The California Department of Motor Vehicles has released its annual autonomous vehicle disengagement report.

The report includes data from all companies that are actively testing self-driving cars on roadways in California, and those companies are required to disclose the number of times human drivers have to intervene while testing a self-driving car. Waymo, Google’s new self-driving car company, reported a major drop in disengagements last year while driving significantly more miles. That means even though Waymo is testing its cars more frequently, its human drivers are having to take control less than before.

According to Waymo, its rate of safety-related disengages fell from 0.8 per thousand miles to 0.2 per thousand miles in 2016. Last year, it increased its driving by 50 percent in California to 635,668 miles and only had to take over 124 times, compared to 341 in 2015.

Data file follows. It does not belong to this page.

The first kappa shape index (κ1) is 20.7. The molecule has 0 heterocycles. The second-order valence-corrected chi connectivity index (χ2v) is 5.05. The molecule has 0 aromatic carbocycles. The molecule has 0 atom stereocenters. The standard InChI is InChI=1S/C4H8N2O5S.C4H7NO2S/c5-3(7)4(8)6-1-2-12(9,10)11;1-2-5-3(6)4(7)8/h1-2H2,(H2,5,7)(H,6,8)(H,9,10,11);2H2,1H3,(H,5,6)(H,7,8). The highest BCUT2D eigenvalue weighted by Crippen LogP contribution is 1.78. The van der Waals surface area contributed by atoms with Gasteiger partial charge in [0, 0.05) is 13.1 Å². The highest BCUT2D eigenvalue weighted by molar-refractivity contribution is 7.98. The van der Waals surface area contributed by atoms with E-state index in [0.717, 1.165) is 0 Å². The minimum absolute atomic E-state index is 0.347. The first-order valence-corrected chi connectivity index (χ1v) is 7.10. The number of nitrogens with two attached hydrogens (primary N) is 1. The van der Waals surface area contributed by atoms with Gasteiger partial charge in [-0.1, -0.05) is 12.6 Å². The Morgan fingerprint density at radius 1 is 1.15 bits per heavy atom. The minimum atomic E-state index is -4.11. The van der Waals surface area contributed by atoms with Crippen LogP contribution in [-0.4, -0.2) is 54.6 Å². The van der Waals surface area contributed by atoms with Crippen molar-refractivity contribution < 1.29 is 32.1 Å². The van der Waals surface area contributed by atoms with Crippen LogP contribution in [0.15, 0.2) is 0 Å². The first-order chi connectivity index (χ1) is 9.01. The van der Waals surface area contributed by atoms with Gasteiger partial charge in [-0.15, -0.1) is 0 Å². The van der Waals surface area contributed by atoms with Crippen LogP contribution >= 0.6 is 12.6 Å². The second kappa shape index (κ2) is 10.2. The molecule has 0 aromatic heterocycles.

Head of Waymo’s self-driving technology, Dmitri Dolgov, shared more details in a recent blog post: “This four-fold improvement reflects the significant work we’ve been doing to make our software and hardware more capable and mature. And because we’re creating a self-driving car that can take you from door to door, almost all our time has been spent on complex urban or suburban streets. This has given us valuable experience sharing the road safely with pedestrians and cyclists, and practicing advanced maneuvers such as making unprotected left turns and traversing multi-lane intersections.”

As for the actual disengagements, Waymo said they were caused by “software glitches,” “unwanted maneuvers,” “perception discrepancies” and “recklessly behaving road user.” The company had no reports of crashes or accidents.

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